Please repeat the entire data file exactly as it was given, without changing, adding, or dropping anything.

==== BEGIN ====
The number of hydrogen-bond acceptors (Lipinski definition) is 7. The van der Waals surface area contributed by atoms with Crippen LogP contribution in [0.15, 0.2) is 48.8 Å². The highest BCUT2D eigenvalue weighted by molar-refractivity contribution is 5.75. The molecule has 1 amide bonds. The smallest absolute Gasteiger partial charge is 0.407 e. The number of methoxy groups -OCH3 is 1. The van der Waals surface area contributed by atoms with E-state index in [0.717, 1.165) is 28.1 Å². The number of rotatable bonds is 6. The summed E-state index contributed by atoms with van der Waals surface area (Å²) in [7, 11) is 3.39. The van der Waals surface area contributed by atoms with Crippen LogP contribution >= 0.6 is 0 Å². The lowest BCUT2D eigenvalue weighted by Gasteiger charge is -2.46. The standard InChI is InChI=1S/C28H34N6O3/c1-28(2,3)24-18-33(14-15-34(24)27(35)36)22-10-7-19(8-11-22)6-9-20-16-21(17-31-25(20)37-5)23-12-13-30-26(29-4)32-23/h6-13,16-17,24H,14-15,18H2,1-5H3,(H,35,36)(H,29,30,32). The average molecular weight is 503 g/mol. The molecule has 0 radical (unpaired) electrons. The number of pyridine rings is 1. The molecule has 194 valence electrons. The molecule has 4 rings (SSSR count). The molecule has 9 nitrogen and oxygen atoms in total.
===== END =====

The number of hydrogen-bond acceptors (Lipinski definition) is 7. The van der Waals surface area contributed by atoms with Crippen LogP contribution in [0.15, 0.2) is 48.8 Å². The highest BCUT2D eigenvalue weighted by molar-refractivity contribution is 5.75. The molecule has 1 amide bonds. The smallest absolute Gasteiger partial charge is 0.407 e. The number of methoxy groups -OCH3 is 1. The van der Waals surface area contributed by atoms with E-state index in [0.717, 1.165) is 28.1 Å². The number of rotatable bonds is 6. The summed E-state index contributed by atoms with van der Waals surface area (Å²) in [7, 11) is 3.39. The van der Waals surface area contributed by atoms with Crippen LogP contribution >= 0.6 is 0 Å². The lowest BCUT2D eigenvalue weighted by Gasteiger charge is -2.46. The standard InChI is InChI=1S/C28H34N6O3/c1-28(2,3)24-18-33(14-15-34(24)27(35)36)22-10-7-19(8-11-22)6-9-20-16-21(17-31-25(20)37-5)23-12-13-30-26(29-4)32-23/h6-13,16-17,24H,14-15,18H2,1-5H3,(H,35,36)(H,29,30,32). The average molecular weight is 503 g/mol. The molecule has 0 radical (unpaired) electrons. The number of pyridine rings is 1. The molecule has 194 valence electrons. The molecule has 4 rings (SSSR count). The molecule has 9 nitrogen and oxygen atoms in total.